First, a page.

We saw evidence of Trinidad’s volcanic environment with a stop at some mud pools bubbling with volcanic gas - a group of locals were plunging into the thick mud and then creating a mud slide by pouring bucket s of thick slimy mud down the hill - we didn’t join in. Jesse also took us past the Pitch Lake, which is one of the largest natural deposits of asphalt in the world. The road that goes through the area sinks and lifts up as the ash felt moves about and the local houses are built on floating foundations.
It was a long day, but very interesting and we just made it home by 20:00.
28 June 2018 Chaguaramus, Trinidad
Kool Keate, the fridge man came to have a look at our fridge, which has had a tiny leak for months. I’d already found the location of the leak because I could see oil covering one of the joints in the copper pipework. Keate pressurised the system; confirmed that the leak was on the joint and then repaired it with silver solder. The repair took about 2 minutes, but it took 2 hours to do the whole job; vacuum out the system and re-charge it. Total cost $120USD.
It threw it down for most of the afternoon, so I pottered about, while Glenys commandeered the saloon while she sewed patches onto the dinghy cover. There’s a small resident cruising community here, who organise events such as Yoga and Mexican Train Dominoes. We joined some of them for a pot luck dinner at the Roti Hut in Power Boats.
29 June 2018 Chaguaramus, Trinidad
Our friend Mike from “El Lobo” came for a cup of tea and we caught up on the last six years. He’s now living ashore with a Trinidadian lady, but still keeps in touch with the yachting community by hosting the cruiser’s net one day a week. He does a bit of carpentry and has a side line in looking after people’s boats while they are away.
Mike goes to the boat once a week; checks the stands; greases the stands to stop insects climbing aboard; opens the hatches to air the boat and generally checks that everything is OK, especially keeping a look out for the dreaded mildew. He only charges $75USD per month, so we’ve agreed that he’ll look after our boat for the 3 months that we’re away, which is a great load off my mind.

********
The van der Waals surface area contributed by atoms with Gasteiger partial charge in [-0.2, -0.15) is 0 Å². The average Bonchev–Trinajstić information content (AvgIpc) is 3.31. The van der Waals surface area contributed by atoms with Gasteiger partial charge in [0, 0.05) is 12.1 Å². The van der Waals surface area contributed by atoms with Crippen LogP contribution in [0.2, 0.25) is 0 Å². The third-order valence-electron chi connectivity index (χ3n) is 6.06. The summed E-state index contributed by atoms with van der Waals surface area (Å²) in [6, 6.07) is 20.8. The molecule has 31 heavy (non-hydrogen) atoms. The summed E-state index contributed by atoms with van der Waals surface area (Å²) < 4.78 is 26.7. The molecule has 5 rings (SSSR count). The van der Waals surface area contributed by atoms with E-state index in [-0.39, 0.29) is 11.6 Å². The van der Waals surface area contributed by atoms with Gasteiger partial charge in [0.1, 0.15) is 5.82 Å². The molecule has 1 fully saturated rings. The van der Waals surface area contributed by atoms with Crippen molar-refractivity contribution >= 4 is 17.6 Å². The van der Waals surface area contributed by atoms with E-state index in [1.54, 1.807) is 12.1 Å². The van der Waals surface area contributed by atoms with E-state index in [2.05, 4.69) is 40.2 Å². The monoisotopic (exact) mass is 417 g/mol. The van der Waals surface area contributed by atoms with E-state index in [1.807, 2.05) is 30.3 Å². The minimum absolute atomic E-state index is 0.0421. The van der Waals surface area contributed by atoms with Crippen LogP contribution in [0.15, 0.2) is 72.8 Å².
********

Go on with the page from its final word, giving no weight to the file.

We had another day of running around. A second carpenter came to give us a quote. We nipped across to Ullman Sails to pay $5,000TT (£560) deposit for the work on our sail. They’re in the middle of changing banks, so their credit card machine doesn’t work which meant that we had to pay cash and the nearest ATM is 8 miles away, which was a hassle.
Just before lunch, we motored over to the fuel dock and filled up with diesel - it’s a good idea to have the fuel tanks full when on the hard to prevent water getting into the diesel from condensation. I’ve also added a big dose of diesel enzyme treatment which will absorb any water and prevent microbe growth in the fuel.
I received good news from North Sails. They have agreed that the mainsail needs adjusting and that they will do it free of charge. Of course, they don’t admit that the design of the sail was wrong, but instead say that they are “starting to believe the sail has stretched and become too full for good furling.” However, they are going to ship the sail to a North Sails loft and adjust it without any cost to me, which is a very good service considering that I’ve exceeded the normal warranty period of one year. We dropped the sail and put it in a bag. A guy from Dynamite Marine came around and picked up it 20 minutes later. Hopefully, it will be sorted out and back here for the first week of October.
We managed to tick quite a few things from our long list. Our cooking gas bottle was delivered to the boat having been filled; I picked up the spinnaker pole from Mitch and Glenys finished off the work on dinghy cover and started other little sewing jobs. We had a quiet night in and were in bed by nine o’clock.
30 June 2018 Chaguaramus, Trinidad
Glenys finished off all of her sewing projects, while I did some running around and a small repair one of the windlass foot switches. I then tackled the messy job of changing the oil on the engine and the generator - I don’t want to leave the corrosive dirty oil standing for 3 months.
In afternoon, I used a mixture of bleach, tri-sodium phosphate and a dash of washing up liquid to treat the teak deck to prevent mildew. I lightly sponged the mixture all over the deck, leaving it for 10 minutes and then hosing it off, but it took me a couple of hours of hard graft on my hands and knees.
We haul out on the 2nd July and we’ve now done most of the jobs on our list. Once we’re on the hard, we’re going to be staying in a hotel room for three nights, so we’re going to concentrate on some messy varnishing projects, which are hard to do while living on the boat.
1 July 2018 Chaguaramus, Trinidad
I screwed up today. The only thing that I needed to do was to get the dinghy onto the fore-deck and stow the outboard. It was a lovely morning, but very hot, so I decided to do some admin and catch up on my blog and photos, hoping that the cloud would build like it did yesterday and it would be cooler.
The cloud did build up, but it brought torrential rain and lightning. The rain kept going all afternoon, so at 15:00, I was forced to don my swimming shorts and work in the pouring rain. At least it cooled me down. We’re all ready for the haul-out tomorrow.